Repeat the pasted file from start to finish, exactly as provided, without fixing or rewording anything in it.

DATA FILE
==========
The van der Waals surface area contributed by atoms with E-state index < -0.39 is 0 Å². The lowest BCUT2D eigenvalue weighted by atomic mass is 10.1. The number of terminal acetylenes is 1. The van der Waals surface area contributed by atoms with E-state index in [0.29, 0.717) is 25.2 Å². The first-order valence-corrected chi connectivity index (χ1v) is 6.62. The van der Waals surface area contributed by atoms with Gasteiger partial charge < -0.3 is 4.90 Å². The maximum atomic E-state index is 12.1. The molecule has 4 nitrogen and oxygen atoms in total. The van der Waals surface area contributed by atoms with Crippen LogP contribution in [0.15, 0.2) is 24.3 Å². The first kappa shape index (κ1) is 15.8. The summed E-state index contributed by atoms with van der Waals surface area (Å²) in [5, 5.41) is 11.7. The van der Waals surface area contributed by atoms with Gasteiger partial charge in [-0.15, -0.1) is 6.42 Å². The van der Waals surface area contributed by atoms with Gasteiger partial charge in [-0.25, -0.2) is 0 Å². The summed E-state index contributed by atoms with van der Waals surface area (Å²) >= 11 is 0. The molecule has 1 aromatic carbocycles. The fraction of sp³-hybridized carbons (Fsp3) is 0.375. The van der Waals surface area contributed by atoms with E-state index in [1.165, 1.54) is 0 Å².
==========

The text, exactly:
The van der Waals surface area contributed by atoms with E-state index < -0.39 is 0 Å². The lowest BCUT2D eigenvalue weighted by atomic mass is 10.1. The number of terminal acetylenes is 1. The van der Waals surface area contributed by atoms with E-state index in [0.29, 0.717) is 25.2 Å². The first-order valence-corrected chi connectivity index (χ1v) is 6.62. The van der Waals surface area contributed by atoms with Gasteiger partial charge < -0.3 is 4.90 Å². The maximum atomic E-state index is 12.1. The molecule has 4 nitrogen and oxygen atoms in total. The van der Waals surface area contributed by atoms with Crippen LogP contribution in [0.15, 0.2) is 24.3 Å². The first kappa shape index (κ1) is 15.8. The summed E-state index contributed by atoms with van der Waals surface area (Å²) in [5, 5.41) is 11.7. The van der Waals surface area contributed by atoms with Gasteiger partial charge in [-0.15, -0.1) is 6.42 Å². The van der Waals surface area contributed by atoms with Gasteiger partial charge in [-0.25, -0.2) is 0 Å². The summed E-state index contributed by atoms with van der Waals surface area (Å²) >= 11 is 0. The molecule has 1 aromatic carbocycles. The fraction of sp³-hybridized carbons (Fsp3) is 0.375. The van der Waals surface area contributed by atoms with E-state index in [1.165, 1.54) is 0 Å².